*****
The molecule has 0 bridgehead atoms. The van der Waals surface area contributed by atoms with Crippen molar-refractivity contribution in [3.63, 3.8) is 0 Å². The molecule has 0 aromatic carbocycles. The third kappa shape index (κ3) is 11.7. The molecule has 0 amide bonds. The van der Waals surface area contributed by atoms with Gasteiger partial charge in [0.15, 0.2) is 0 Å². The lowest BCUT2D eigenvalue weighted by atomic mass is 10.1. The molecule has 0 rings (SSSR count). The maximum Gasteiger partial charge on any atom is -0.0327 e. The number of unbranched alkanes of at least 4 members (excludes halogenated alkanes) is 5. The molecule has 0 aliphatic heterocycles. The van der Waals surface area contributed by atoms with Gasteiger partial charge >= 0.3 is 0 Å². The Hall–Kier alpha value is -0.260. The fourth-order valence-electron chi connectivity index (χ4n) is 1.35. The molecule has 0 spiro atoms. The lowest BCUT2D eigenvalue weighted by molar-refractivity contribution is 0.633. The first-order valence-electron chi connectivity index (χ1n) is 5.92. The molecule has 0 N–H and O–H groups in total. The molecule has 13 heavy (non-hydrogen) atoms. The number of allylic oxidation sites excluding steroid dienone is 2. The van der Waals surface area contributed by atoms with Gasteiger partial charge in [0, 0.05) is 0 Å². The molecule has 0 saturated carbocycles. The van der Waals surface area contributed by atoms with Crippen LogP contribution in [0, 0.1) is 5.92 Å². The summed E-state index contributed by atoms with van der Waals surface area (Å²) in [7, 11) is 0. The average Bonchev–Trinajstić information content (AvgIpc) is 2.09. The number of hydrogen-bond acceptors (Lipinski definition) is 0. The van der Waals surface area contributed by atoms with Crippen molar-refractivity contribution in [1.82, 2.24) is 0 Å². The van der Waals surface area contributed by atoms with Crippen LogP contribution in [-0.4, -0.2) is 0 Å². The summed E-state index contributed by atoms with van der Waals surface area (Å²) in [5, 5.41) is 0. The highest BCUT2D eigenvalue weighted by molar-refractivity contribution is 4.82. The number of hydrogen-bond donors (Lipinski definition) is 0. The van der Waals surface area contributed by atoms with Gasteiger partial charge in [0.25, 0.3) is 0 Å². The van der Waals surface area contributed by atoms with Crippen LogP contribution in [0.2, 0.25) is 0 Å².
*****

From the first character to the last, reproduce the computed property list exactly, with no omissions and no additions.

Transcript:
The molecule has 0 bridgehead atoms. The van der Waals surface area contributed by atoms with Crippen molar-refractivity contribution in [3.63, 3.8) is 0 Å². The molecule has 0 aromatic carbocycles. The third kappa shape index (κ3) is 11.7. The molecule has 0 amide bonds. The van der Waals surface area contributed by atoms with Gasteiger partial charge in [0.15, 0.2) is 0 Å². The lowest BCUT2D eigenvalue weighted by atomic mass is 10.1. The molecule has 0 rings (SSSR count). The maximum Gasteiger partial charge on any atom is -0.0327 e. The number of unbranched alkanes of at least 4 members (excludes halogenated alkanes) is 5. The molecule has 0 aliphatic heterocycles. The van der Waals surface area contributed by atoms with Gasteiger partial charge >= 0.3 is 0 Å². The Hall–Kier alpha value is -0.260. The fourth-order valence-electron chi connectivity index (χ4n) is 1.35. The molecule has 0 spiro atoms. The lowest BCUT2D eigenvalue weighted by molar-refractivity contribution is 0.633. The first-order valence-electron chi connectivity index (χ1n) is 5.92. The molecule has 0 N–H and O–H groups in total. The molecule has 13 heavy (non-hydrogen) atoms. The number of allylic oxidation sites excluding steroid dienone is 2. The van der Waals surface area contributed by atoms with Gasteiger partial charge in [0, 0.05) is 0 Å². The molecule has 0 saturated carbocycles. The van der Waals surface area contributed by atoms with Crippen LogP contribution in [0, 0.1) is 5.92 Å². The summed E-state index contributed by atoms with van der Waals surface area (Å²) in [7, 11) is 0. The average Bonchev–Trinajstić information content (AvgIpc) is 2.09. The number of hydrogen-bond acceptors (Lipinski definition) is 0. The van der Waals surface area contributed by atoms with Crippen molar-refractivity contribution in [1.82, 2.24) is 0 Å². The van der Waals surface area contributed by atoms with Crippen LogP contribution in [-0.4, -0.2) is 0 Å². The summed E-state index contributed by atoms with van der Waals surface area (Å²) in [5, 5.41) is 0. The highest BCUT2D eigenvalue weighted by molar-refractivity contribution is 4.82. The number of hydrogen-bond donors (Lipinski definition) is 0. The van der Waals surface area contributed by atoms with Gasteiger partial charge in [0.25, 0.3) is 0 Å². The van der Waals surface area contributed by atoms with Crippen LogP contribution in [0.2, 0.25) is 0 Å².